The Food and Drug Administration (FDA) lifted its clinical hold on the phase 1b KEYNOTE-B79 clinical trial examining CYAD-101 plus FOLFOX chemotherapy (leucovorin, 5-fluorouracil and oxaliplatin) and then Keytruda (pembrolizumab) in patients with unresectable metastatic colorectal cancer with microsatellite stable/mismatch-repair proficient disease.
Celyad Oncology, the pharmaceutical company developing CYAD-101, originally paused the trial in February 2022 to investigate two deaths that occurred on the trial. Then in March, the FDA put a clinical hold on the trial, meaning that no new patients could be recruited and administered CYAD-101, and those already on the trial should not be administered the drug unless specified by the FDA.
Recently, Celyad made changes to who is eligible to participate in the trial, resulting in the FDA lifting the clinical hold.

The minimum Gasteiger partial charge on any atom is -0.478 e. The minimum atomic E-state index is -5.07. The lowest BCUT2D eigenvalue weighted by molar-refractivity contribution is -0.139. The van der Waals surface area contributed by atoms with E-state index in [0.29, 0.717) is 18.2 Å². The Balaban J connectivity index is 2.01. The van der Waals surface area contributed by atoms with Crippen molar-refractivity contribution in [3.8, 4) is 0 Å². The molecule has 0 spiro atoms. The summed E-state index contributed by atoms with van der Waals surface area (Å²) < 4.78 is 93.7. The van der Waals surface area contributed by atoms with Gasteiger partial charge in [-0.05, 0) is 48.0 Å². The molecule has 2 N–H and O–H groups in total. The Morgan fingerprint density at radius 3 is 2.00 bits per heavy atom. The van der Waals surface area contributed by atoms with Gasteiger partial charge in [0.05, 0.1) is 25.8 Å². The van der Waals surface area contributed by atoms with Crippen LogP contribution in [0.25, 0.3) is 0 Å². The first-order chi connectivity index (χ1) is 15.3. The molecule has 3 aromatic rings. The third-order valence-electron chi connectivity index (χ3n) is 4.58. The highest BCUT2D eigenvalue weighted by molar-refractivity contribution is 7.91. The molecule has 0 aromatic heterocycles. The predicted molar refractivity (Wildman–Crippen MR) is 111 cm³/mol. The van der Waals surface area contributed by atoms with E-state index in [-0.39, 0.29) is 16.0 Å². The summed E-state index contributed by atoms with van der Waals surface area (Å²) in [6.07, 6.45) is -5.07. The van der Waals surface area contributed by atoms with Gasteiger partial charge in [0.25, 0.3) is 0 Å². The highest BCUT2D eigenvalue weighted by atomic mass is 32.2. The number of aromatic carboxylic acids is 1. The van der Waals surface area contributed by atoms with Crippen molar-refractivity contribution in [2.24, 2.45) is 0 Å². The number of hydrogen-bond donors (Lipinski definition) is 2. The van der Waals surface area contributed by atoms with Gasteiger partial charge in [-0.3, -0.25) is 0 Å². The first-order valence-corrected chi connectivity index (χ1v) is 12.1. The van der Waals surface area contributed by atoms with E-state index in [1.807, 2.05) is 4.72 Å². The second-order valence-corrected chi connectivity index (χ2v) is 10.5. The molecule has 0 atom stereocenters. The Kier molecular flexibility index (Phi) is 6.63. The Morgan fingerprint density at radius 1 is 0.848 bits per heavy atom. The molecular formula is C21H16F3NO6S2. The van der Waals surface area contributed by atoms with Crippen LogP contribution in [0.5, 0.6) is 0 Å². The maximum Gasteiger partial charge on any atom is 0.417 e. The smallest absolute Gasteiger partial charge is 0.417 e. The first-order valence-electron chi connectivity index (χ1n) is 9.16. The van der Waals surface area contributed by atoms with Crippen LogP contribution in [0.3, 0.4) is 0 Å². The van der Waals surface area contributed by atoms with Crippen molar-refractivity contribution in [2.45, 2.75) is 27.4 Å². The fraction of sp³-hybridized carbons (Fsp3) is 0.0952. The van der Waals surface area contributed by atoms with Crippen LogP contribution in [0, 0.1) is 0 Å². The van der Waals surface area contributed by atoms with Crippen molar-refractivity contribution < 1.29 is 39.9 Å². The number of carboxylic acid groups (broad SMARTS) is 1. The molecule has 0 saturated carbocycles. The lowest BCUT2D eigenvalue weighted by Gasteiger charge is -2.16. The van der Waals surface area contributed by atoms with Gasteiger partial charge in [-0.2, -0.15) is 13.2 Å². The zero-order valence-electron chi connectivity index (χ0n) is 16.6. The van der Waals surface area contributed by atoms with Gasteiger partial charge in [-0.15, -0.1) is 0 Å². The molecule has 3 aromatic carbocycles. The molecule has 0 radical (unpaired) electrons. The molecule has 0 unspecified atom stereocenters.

Researchers on KEYNOTE-B79 are now enrolling patients with unresectable adenocarcinoma of the colon or rectum who have a confirmed non-microsatellite instability high and mismatch-repair proficient tumors. Patients must have measurable disease, that has progressed after one or more lines of systemic therapy, including FOLFOX, are due to receive FOLFOX and do not have major neurotoxicity from prior chemotherapy.
Eligible participants must also have an ECOG performance status of 0 or 1 (meaning that they are able to perform all or most of their daily tasks independently) and have adequate organ, lung and heart function.
Patients cannot enroll in the trial if: they received another investigational drug or device within four weeks of the first study treatment; received another anticancer drug within four weeks of the first study treatment; are currently taking filgrastim or similar growth factors within seven days of the first study treatment; have previously been treated with an anti—PD-1, PD-L1, or PD-2 drug; undergo radiotherapy within two weeks of the first study treatment; or undergo major surgery within four weeks before the start of the study treatment.
CYAD-101 is a novel CAR-T cell therapy that uses cells from healthy donors, rather than the patients.
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